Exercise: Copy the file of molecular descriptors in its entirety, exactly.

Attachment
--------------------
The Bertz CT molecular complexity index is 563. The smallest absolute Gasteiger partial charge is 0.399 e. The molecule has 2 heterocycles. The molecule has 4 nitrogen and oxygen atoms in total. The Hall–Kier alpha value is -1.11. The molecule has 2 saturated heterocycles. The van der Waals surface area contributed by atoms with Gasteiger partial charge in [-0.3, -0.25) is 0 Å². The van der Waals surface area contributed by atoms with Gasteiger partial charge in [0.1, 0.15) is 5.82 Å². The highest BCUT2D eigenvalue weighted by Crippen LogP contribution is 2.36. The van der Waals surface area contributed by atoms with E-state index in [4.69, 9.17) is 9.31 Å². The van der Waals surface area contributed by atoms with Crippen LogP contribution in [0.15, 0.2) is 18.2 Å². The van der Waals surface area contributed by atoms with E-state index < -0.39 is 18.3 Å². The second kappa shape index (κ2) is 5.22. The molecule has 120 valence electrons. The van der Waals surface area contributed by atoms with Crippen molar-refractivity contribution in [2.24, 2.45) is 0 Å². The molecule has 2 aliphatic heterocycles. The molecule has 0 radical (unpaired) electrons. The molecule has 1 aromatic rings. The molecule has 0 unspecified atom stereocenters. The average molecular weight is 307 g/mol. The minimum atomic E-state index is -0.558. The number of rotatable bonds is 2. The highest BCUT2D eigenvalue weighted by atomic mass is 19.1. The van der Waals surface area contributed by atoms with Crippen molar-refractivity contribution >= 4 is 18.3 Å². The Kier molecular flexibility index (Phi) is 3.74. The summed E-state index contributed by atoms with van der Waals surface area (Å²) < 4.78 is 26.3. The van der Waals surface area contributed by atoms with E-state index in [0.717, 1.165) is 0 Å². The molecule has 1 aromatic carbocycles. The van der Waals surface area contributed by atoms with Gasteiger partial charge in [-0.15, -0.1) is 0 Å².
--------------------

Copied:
The Bertz CT molecular complexity index is 563. The smallest absolute Gasteiger partial charge is 0.399 e. The molecule has 2 heterocycles. The molecule has 4 nitrogen and oxygen atoms in total. The Hall–Kier alpha value is -1.11. The molecule has 2 saturated heterocycles. The van der Waals surface area contributed by atoms with Gasteiger partial charge in [-0.3, -0.25) is 0 Å². The van der Waals surface area contributed by atoms with Gasteiger partial charge in [0.1, 0.15) is 5.82 Å². The highest BCUT2D eigenvalue weighted by Crippen LogP contribution is 2.36. The van der Waals surface area contributed by atoms with E-state index in [4.69, 9.17) is 9.31 Å². The van der Waals surface area contributed by atoms with Crippen LogP contribution in [0.15, 0.2) is 18.2 Å². The van der Waals surface area contributed by atoms with E-state index < -0.39 is 18.3 Å². The second kappa shape index (κ2) is 5.22. The molecule has 120 valence electrons. The van der Waals surface area contributed by atoms with Crippen molar-refractivity contribution in [2.24, 2.45) is 0 Å². The molecule has 2 aliphatic heterocycles. The molecule has 0 radical (unpaired) electrons. The molecule has 1 aromatic rings. The molecule has 0 unspecified atom stereocenters. The average molecular weight is 307 g/mol. The minimum atomic E-state index is -0.558. The number of rotatable bonds is 2. The highest BCUT2D eigenvalue weighted by atomic mass is 19.1. The van der Waals surface area contributed by atoms with Crippen molar-refractivity contribution >= 4 is 18.3 Å². The Kier molecular flexibility index (Phi) is 3.74. The summed E-state index contributed by atoms with van der Waals surface area (Å²) < 4.78 is 26.3. The van der Waals surface area contributed by atoms with E-state index in [0.717, 1.165) is 0 Å². The molecule has 1 aromatic carbocycles. The van der Waals surface area contributed by atoms with Gasteiger partial charge in [-0.15, -0.1) is 0 Å².